Russeilian or singular propositions are very useful in sernantics to specify "what has been said" by a literal and serious utterance of a sentence containing a proper name, an indexical or a dernonstrative, or for modeling demonstrative thoughts. Based on an example given by S. Guttenplan, I construct a case showing that if our only option for modeling dernonstrative thoughts is a singular proposition à la Russell, we run the risk of admitting infallible empirical (existential) beliefs. I defend the (...) principle of the fallibility of our (first order) representations by appealing to Perry's notionof a relational mode of presentation that allows us to generalize the proposition which is the content of the perceptual belief in cases of hallucination or misidentification, so that there is no "immunity to error through misidentification" in the province of demonstrative thought. (shrink)
Alvin Plantinga gave a reductio of the conjunction of the following three theses: Existentialism (the view that, e.g., the proposition that Socrates exists can't exist unless Socrates does), Serious Actualism (the view that nothing can have a property at a world without existing at that world) and Contingency (the view that some objects, like Socrates, exist only contingently). I sketch a view of truth at a world which enables the Existentialist to resist Plantinga's argument without giving up either Serious Actualism (...) or Contingency. (shrink)
In recent years, many philosophers have supposed that perceptual representations have propositional content. A prominent rationale for this supposition is the assumption that perceptions may justify beliefs, but this rationale can be doubted. This rationale may be doubted on the grounds that there do not seem to be any viable characterizations of the belief-justifying propositional contents of perceptions. An alternative is to model perceptual representations as marks in a perceptual similarity space. A mapping can be defined between points in perceptual (...) similarity space and points in an objective quality space. The correctness of perceptual representation can then be defined as a kind of accuracy of mapping rather than as the truth of a proposition. The phenomenon of seeing-as can be accounted for as a matter of the location of marks in perceptual similarity space relative to other marks in perceptual similarity space. Perceptual representations, on this account, will not justify beliefs, but they may nonetheless guide judgment. (shrink)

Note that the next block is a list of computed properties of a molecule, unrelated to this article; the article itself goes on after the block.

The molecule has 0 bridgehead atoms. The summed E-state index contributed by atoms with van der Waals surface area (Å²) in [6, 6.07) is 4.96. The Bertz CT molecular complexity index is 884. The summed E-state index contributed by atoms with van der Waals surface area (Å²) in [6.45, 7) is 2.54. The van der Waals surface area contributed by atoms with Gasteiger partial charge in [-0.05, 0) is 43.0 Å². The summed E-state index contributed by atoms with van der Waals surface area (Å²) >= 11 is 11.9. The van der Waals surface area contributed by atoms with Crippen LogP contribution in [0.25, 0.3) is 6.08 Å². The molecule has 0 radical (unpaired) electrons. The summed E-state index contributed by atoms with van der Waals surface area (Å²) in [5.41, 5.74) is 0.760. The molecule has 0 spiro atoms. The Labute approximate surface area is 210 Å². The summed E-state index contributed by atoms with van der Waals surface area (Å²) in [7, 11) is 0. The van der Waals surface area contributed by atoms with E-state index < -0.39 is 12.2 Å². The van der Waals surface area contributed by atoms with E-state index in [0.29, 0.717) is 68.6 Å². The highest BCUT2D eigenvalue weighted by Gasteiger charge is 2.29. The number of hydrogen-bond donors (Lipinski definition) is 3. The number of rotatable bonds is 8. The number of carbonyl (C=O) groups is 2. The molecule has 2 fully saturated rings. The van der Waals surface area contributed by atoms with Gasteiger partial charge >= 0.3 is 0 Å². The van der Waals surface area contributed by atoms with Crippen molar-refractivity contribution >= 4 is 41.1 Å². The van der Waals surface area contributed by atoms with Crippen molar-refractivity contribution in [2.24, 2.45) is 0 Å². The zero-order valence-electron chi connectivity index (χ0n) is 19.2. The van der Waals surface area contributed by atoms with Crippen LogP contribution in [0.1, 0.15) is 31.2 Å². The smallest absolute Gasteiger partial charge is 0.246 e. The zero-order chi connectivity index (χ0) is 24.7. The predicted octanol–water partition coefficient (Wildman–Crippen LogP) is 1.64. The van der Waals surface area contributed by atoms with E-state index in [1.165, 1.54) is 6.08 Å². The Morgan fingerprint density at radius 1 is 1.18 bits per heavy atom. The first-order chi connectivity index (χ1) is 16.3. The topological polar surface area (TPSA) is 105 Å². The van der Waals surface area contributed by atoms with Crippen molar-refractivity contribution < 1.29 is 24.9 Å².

In nearly forty years’ of work, Simon Blackburn has done more than anyone to expand our imaginations about the aspirations for broadly projectivist/expressivist theorizing in all areas of philosophy. I know that I am far from alone in that his work has often been a source of both inspiration and provocation for my own work. It might be tempting, in a volume of critical essays such as this, to pay tribute to Blackburn’s special talent for destructive polemic, by seeking to (...) take down that by which I’ve been most provoked over the years. But Blackburn’s biting wit has both more wit and more bite than I could hope to emulate. So instead I’ll try to emulate here what I’ve admired the most about Blackburn – the constructive vein of much of his work. (shrink)
The paper argues that philosophers commonly misidentify the substitutivity principle involved in Russell’s puzzle about substitutivity in “On Denoting” (the so-called "George IV puzzle"). This matters because when that principle is properly identified the puzzle becomes considerably sharper and more interesting than it is often taken to be. This article describes both the puzzle itself and Russell's solution to it, which involves resources beyond the theory of descriptions. It then explores the epistemological and metaphysical consequences of that solution. One such (...) consequence, it argues, is that Russell must abandon his commitment to propositions. (shrink)